About half of the companies that make up southwestern Pennsylvania’s robotics industry will gather for a free event Wednesday, and they’re inviting the public to join them.
The Pittsburgh Robotics Network will host its first Discovery Day at the David L. Lawrence Convention Center in downtown Pittsburgh. The trade group says more than 105 robotics companies have locations in the region. Nearly 50 plan to participate in Discovery Day.
Pittsburgh Robotics Network Executive Director Joel Reed said it would consist of an open showcase where the businesses will display all kinds of technology, including self-driving vehicles, walking robots, and drones. The general public is welcome to attend.
“The whole idea here is to inspire and then to show the pathways for people in the region to become involved in an industry that we think is going to be around for several generations,” Reed said.
Some 75 community organizations will also send representatives. Some of them will advise attendees on how to find jobs in robotics or obtain relevant training.
Allegheny Conference on Community Development CEO Stefani Pashman said Wednesday’s event reinforces a broader effort to build out the robotics sector in southwestern Pennsylvania. In September, she and a coalition of elected officials, economic development leaders, and other community stakeholders won $63 million in federal funding to help local businesses to adopt the technology.
“This unprecedented federal funding is going to connect more people, communities, and businesses – notably our small- and mid-sized businesses, including manufacturers – to the benefits and prosperity that all southwestern Pennsylvania will experience as an even bigger and more impactful robotics cluster takes shape here,” Pashman said in a statement.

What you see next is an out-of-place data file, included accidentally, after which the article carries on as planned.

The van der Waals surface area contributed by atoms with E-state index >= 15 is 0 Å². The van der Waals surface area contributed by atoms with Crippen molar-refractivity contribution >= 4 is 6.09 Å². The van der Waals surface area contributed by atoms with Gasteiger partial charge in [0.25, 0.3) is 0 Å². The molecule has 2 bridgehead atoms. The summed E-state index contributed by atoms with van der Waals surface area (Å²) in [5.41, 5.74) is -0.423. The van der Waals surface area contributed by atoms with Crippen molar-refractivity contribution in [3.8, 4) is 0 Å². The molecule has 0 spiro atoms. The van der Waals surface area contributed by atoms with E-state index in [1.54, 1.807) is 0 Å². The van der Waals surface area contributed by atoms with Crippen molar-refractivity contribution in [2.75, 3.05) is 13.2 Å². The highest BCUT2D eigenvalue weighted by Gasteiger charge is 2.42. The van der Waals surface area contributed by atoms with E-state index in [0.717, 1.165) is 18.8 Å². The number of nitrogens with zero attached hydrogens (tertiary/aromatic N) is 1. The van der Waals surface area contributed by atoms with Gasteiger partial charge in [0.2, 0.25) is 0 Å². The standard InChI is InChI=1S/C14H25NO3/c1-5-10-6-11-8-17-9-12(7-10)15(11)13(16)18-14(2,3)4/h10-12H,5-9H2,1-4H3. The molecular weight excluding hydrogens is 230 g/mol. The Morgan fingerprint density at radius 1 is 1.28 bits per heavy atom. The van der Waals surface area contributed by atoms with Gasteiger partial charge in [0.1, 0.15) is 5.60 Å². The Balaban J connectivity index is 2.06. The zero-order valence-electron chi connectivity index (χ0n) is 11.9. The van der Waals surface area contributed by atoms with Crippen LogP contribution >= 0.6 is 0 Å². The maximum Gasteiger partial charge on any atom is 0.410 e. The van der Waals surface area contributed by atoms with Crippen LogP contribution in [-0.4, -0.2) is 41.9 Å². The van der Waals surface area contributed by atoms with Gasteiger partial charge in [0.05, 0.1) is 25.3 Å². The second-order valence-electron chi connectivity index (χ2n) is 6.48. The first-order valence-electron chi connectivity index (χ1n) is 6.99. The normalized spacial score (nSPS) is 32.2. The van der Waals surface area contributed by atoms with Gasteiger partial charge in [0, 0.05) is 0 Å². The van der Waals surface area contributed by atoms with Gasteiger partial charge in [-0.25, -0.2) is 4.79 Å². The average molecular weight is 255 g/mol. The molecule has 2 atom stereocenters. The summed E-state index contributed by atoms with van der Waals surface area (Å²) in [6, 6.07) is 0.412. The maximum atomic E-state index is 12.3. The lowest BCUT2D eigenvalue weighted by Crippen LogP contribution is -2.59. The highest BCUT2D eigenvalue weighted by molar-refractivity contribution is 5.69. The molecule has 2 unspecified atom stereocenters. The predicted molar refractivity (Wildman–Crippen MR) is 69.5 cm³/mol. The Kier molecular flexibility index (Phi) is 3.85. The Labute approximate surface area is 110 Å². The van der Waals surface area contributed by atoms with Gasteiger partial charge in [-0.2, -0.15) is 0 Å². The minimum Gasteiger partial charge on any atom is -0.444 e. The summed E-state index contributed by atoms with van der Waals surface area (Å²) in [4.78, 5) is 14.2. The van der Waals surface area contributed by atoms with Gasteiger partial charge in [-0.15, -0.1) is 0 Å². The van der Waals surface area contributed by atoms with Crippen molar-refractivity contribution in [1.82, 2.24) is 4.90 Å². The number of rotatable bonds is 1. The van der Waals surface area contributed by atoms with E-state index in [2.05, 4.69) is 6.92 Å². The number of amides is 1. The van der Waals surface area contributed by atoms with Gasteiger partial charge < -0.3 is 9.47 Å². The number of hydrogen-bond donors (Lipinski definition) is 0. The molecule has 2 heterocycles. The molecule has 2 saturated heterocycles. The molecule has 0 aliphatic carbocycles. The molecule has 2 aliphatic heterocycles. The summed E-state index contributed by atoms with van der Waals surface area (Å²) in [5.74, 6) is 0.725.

Reed noted that as his industry grows, it requires more types of workers, some of whom don’t have four-year college degrees.
“It’s not altogether different than what you might see in the automobile industry,” he said. “We’re going to have to deploy these solutions. … They will need to be installed, maintained and serviced.”
He said the sector would also need to fill support roles like sales, marketing, and project management. Such opportunities, he said, would help to change the face of robotics.
“Technology, in general, has struggled with having diverse workforces, be it gender, racial or economic,” he said. “And that’s because it’s typically been dominated by highly-educated engineers. And robotics is no different.”
Reed hopes Wednesday’s program will convince people of all ages to pursue careers in his field.
He said about 1,200 middle and high school students are expected to attend. Many of them belong to robotics teams that will showcase their work during the event, Reed said.
“This is the very early stage of learning and development, and these kids that are deeply involved today will be the future of our industry,” he said.
The robotics Discovery Day lasts from 10 am to 5 pm Wednesday. A $25 happy hour will follow between 5:30 and 8 pm